Tongass Rainforest

It’s time to get it right with Tongass, timber, carbon and climate change

By Catherine M. Mater and Dominick A. DellaSala

Opinion article published August 29, 2019 in the Juneau Empire

A perfect storm is brewing in Southeast Alaska and all weather vanes are pointing to the Tongass National Forest — the “Amazon” of America that serves as lungs of the nation by absorbing and storing the equivalent of almost 10 percent of all the carbon retained in U.S. forests. Alaska has been in the national news with coverage of dried-up salmon spawning grounds due to unprecedented drought, and dwindling deer populations from logging old growth on Prince of Wales Island; all while the White House and Alaskan officials double down on eliminating protections for Alaska’s roadless old growth stands.

Understanding the connection between the Tongass, continued timber production, climate change and the real need for creating economic development in the state has never been more urgent. But these seemingly disparate silos offer a comprehensive solution.

While the state’s forest products industry that relies on old growth timber has sharply declined, a new one is emerging focused on transitioning out of old growth logging to reliance on Tongass young growth — 55-75-year-old trees — timber supply.

Between 2016-2018, resulting from Congressional funds secured by Sen. Lisa Murkowski, the Forest Service completed the most intensive young forest inventory ever conducted on the Tongass previously logged by the pulp and paper industry 50 years ago. Approximately 140,000 acres of these clustered, low elevation young growth acres are outside all environmentally sensitive areas and are within 800 feet of currently open forest service roads, so little road building would be required. The Forest Service inventoried over 40,000 of these acres within the Prince of Wales, Ketchikan, Petersburg and Kake supply circles. Supplemental work conducted by Juneau-based Geos Institute and the Alaska office of the Natural Resource Defense Council and shared with the Forest Service underscore an undeniable “wall of wood” opportunity to begin transitioning the Alaska timber industry based on sustainable forest management principles not evidenced in prior old growth logging, all the while preserving currently protected old growth acres for climate, subsistence and recreation benefits. Importantly, many of these abundant low-risk, accessible young growth stands, according to Forest Service inventory results, are already producing merchantable timber in per acre volumes often equal to that produced from old growth stands and have age class distributions that can support a sustainably managed forest products industry for decades to come.

The young growth stands are taller and have larger diameters than expected — meeting Tongass Advisory Council requirements for transition — and generate less than 2 perfect defect after harvest compared to 70 percent defect from old growth stands. The recent 2019 Kuiu old growth timber sale offers hard-learned lessons on why a transition to young growth needs to rapidly happen. With over 10 miles of road construction required to reach Kuiu timber supply and 70 percent defect, the project simply didn’t pencil out, and no bids were received.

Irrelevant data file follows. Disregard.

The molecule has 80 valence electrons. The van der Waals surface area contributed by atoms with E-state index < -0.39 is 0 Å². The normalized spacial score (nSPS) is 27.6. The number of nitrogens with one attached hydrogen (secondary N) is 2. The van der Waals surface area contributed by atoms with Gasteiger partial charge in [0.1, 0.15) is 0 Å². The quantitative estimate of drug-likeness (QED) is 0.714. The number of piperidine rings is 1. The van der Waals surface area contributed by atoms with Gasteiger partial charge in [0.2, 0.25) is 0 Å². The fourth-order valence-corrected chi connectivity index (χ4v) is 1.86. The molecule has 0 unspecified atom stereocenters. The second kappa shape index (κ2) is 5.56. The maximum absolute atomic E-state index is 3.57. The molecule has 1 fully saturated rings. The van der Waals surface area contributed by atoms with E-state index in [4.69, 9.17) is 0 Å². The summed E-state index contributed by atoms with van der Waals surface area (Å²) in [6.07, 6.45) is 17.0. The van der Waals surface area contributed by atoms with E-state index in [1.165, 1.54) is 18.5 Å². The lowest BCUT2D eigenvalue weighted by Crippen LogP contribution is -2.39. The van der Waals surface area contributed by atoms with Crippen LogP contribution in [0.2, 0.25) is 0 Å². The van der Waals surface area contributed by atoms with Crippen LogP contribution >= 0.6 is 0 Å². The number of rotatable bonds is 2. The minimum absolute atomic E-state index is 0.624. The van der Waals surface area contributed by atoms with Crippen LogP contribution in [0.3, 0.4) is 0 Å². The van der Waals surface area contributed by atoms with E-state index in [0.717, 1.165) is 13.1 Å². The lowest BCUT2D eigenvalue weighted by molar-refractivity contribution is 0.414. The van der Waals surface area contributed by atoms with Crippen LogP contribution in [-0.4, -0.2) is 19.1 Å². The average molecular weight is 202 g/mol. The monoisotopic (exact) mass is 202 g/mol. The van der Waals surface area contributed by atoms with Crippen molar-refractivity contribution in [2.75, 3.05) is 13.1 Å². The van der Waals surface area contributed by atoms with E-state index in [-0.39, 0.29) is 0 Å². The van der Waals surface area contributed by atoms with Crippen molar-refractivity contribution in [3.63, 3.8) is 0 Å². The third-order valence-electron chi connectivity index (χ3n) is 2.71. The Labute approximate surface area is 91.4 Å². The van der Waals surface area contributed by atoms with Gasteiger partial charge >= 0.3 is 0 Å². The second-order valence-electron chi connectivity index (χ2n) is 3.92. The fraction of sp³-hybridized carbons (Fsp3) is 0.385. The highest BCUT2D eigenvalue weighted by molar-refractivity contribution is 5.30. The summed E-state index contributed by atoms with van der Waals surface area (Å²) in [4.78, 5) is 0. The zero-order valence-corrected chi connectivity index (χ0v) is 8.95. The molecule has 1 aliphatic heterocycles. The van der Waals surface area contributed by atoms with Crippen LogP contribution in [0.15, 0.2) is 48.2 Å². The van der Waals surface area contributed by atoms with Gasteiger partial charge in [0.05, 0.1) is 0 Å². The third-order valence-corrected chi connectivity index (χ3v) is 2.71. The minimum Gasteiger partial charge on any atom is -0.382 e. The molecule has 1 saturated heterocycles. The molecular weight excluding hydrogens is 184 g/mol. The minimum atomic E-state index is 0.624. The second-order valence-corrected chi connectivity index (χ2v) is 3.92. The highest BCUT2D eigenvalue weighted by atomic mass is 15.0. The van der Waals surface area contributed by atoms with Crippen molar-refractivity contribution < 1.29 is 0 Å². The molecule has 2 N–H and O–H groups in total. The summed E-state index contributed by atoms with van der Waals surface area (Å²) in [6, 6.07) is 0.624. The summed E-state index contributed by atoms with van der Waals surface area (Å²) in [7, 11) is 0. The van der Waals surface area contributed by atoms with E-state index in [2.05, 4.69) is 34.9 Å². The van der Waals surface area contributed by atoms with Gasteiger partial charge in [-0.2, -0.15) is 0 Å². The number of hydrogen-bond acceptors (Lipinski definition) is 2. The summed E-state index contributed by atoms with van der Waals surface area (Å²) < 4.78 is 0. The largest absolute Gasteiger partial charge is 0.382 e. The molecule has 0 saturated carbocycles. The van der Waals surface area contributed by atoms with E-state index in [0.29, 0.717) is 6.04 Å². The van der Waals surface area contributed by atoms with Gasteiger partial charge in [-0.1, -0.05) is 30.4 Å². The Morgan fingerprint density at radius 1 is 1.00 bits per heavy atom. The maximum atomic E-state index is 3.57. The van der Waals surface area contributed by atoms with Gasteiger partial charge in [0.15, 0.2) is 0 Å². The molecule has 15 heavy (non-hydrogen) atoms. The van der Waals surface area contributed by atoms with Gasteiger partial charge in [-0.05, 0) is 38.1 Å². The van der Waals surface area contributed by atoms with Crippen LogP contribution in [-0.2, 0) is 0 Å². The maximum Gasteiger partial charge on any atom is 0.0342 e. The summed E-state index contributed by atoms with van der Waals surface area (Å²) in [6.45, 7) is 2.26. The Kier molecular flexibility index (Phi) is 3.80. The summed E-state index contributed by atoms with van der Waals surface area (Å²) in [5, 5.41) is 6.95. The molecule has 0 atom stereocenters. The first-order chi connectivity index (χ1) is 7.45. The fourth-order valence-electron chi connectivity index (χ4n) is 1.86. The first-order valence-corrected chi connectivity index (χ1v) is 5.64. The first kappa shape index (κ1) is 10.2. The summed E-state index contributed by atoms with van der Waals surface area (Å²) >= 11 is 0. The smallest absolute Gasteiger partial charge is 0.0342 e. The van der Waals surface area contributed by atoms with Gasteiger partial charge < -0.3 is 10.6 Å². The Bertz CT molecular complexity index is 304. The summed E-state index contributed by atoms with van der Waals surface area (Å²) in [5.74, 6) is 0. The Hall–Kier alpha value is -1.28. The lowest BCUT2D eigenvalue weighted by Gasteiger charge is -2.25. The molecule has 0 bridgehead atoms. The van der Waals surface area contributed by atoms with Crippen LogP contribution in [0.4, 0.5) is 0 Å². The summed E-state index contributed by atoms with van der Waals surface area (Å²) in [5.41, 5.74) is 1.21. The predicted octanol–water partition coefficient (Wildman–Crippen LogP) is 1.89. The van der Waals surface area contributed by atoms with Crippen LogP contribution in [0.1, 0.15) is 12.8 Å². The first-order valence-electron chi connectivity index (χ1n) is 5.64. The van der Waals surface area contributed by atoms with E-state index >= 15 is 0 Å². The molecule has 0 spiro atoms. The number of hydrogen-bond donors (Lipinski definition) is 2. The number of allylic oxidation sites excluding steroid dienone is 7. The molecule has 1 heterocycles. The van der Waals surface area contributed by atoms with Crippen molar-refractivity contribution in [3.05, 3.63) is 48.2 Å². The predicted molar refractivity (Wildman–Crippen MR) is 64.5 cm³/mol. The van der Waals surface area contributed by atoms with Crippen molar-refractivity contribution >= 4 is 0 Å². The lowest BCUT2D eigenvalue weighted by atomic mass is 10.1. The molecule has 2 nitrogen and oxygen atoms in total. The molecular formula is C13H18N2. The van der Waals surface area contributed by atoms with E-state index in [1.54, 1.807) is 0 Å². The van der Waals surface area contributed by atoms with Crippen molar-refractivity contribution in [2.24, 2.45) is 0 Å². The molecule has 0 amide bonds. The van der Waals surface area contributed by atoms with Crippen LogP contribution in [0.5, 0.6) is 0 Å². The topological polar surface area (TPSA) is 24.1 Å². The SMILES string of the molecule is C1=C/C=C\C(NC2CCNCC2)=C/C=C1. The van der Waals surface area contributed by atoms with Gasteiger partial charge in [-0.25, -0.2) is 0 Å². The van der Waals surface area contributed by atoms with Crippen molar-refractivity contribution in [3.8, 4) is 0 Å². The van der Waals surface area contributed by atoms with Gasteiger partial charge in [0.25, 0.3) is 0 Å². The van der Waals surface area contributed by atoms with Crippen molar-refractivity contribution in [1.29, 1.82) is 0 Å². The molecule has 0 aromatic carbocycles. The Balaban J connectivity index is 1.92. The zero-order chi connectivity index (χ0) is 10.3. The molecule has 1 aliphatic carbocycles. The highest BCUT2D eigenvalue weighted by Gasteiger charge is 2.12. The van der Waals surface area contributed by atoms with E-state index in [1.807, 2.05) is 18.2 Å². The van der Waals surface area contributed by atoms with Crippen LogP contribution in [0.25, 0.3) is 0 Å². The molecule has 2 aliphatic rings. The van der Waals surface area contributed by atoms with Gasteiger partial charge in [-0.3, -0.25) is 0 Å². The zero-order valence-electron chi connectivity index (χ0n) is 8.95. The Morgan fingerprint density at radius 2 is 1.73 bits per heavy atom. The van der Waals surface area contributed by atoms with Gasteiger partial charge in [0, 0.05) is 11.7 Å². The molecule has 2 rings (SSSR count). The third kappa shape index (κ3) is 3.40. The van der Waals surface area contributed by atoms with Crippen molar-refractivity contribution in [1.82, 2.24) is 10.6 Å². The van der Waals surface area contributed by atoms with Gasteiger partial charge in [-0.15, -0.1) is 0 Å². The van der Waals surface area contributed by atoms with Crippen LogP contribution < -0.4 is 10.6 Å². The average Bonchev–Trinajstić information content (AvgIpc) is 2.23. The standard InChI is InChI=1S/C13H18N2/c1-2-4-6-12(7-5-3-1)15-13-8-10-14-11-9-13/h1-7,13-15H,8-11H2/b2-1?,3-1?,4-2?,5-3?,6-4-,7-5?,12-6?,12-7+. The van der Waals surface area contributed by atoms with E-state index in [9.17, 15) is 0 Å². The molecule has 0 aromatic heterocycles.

Existing regional mills would need to install small log processing technology to efficiently process the new young growth supply, but capitalization for these renovations would be highly supported by the public and of keen interest to private funding sectors. And after 3 years of peer-reviewed project design development and field work undertaken by the Forest Service Research Station on Tongass young growth, the next step is to establish a Young Growth Wood Quality Pilot manufacturing line that would process young timber to test for lumber grade recovery and market demand for manufactured products

Tongass and Sealaska Timber Corporation young growth logs have been sold to export markets for almost a decade.

Taking a page from Sealaska’s playbook, the 9 million acres of old growth targeted for logging in the Alaska Roadless Rule could be set aside for permanent protection and accumulating atmospheric carbon stores. Payments for those forest carbon stores could come from heavy carbon emitters such as the cruise ships that now enter and launch from Alaskan shores. Recent 2019 investigative reports show that each of these ships emits as much particulate matter to the atmosphere as one million cars every day.

For Alaska a clear choice exists on the Tongass: navigate a new course with an abundant young growth “wall of wood” or continue the old growth course towards conflict and litigation. That perfect storm is now.


Catherine M. Mater is President of Oregon-based Mater Ltd, an 80-yr old forest products engineering and market research firm servicing world-wide clients. She is the lead investigator and author on the Tongass Young Growth Transition Project.

Dominick A. DellaSala is an award-winning scientist at the Geos Institute (Ashland, Juneau) with over 200 publications, including “Temperate and Boreal Rainforests of the World: Ecology and Conservation.”

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